Why Do You Go To Work?

About five years ago I was on a solo date with my eldest daughter who was four at the time. We were at our favourite fusion Mexican restaurant sitting on the upstairs patio. It was a warm spring evening, the sky was blue, and the sun’s rays casted a beautiful warm light. I cherished the moment alone with my daughter.

I said to her. “I really enjoy spending time with you.”
She responded. “Then why do you go to work?”

I can’t recall how I answered, but I know it wasn’t deep or profoundly insightful. I recall smiling and being stunned at her wisdom. She has always had an old soul.

Version 2

The old soul

I wished I’d answered. “Because I love my job, I work with great people, am constantly learning, and we are building and selling enduring products that deliver real value for our customers.” I’m not sure a four year old would have understood this answer. The point is that I haven’t always loved what I do and I wonder how this impacts my family.

I can understand why she would pose this question. I could see her brain working. “You love me. I love you. We have fun together. Why would you want to leave me?” Continue reading

Opportunities – How do you make them?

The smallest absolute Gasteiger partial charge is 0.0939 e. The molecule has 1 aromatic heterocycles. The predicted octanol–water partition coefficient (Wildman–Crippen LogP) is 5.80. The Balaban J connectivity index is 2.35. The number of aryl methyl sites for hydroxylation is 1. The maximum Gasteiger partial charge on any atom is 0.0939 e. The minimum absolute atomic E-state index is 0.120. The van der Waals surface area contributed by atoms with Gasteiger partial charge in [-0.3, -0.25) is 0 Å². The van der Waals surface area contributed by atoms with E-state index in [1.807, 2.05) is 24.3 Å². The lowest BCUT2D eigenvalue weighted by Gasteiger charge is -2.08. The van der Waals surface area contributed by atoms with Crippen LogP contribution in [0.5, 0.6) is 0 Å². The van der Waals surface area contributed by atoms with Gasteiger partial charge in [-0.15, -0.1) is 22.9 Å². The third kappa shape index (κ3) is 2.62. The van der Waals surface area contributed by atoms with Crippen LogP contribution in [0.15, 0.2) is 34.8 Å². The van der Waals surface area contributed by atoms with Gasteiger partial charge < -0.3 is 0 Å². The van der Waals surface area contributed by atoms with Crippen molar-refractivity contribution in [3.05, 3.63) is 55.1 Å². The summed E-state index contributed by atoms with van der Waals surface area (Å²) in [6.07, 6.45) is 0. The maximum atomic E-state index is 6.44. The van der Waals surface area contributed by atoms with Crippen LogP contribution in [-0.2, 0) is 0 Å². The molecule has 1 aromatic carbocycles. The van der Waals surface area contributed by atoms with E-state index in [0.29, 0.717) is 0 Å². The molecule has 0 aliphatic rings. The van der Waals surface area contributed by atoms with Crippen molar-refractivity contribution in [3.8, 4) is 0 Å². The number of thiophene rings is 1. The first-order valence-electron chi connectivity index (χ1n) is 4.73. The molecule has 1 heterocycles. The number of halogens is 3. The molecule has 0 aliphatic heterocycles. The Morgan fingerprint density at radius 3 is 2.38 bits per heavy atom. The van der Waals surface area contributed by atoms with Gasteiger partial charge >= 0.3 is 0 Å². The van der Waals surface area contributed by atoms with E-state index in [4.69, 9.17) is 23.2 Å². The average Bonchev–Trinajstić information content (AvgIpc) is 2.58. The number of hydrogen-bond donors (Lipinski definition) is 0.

My career in enterprise software got started thanks to an ex-girlfriend.

In my early twenties I wasn’t quite sure what path I would take, however, I knew I wanted to be in high tech. It was the early 90s and I was studying business at university. I had put myself through school thanks to years of working in a bike (pedal bikes) shop. It is at the bike shop that I learned the importance of customer service, differentiation in value, and commitment to delivery and quality. My bike shop years were formative. I did sales, accounting, inventory management, service, and any task needed to keep the business going. It was a passion, a career, and a family. I applied myself as if it were my own business. Despite the passion for bikes, I didn’t see a prosperous future. In 2nd year of university I bought a computer and started learning as much as possible about software, business applications, and about how to install, configure, and exploit the software. I clicked on every button, experimented with everything I could get my hands on… but the programming and coding side of software never interested me. At least it never stuck. Continue reading

%d bloggers like this: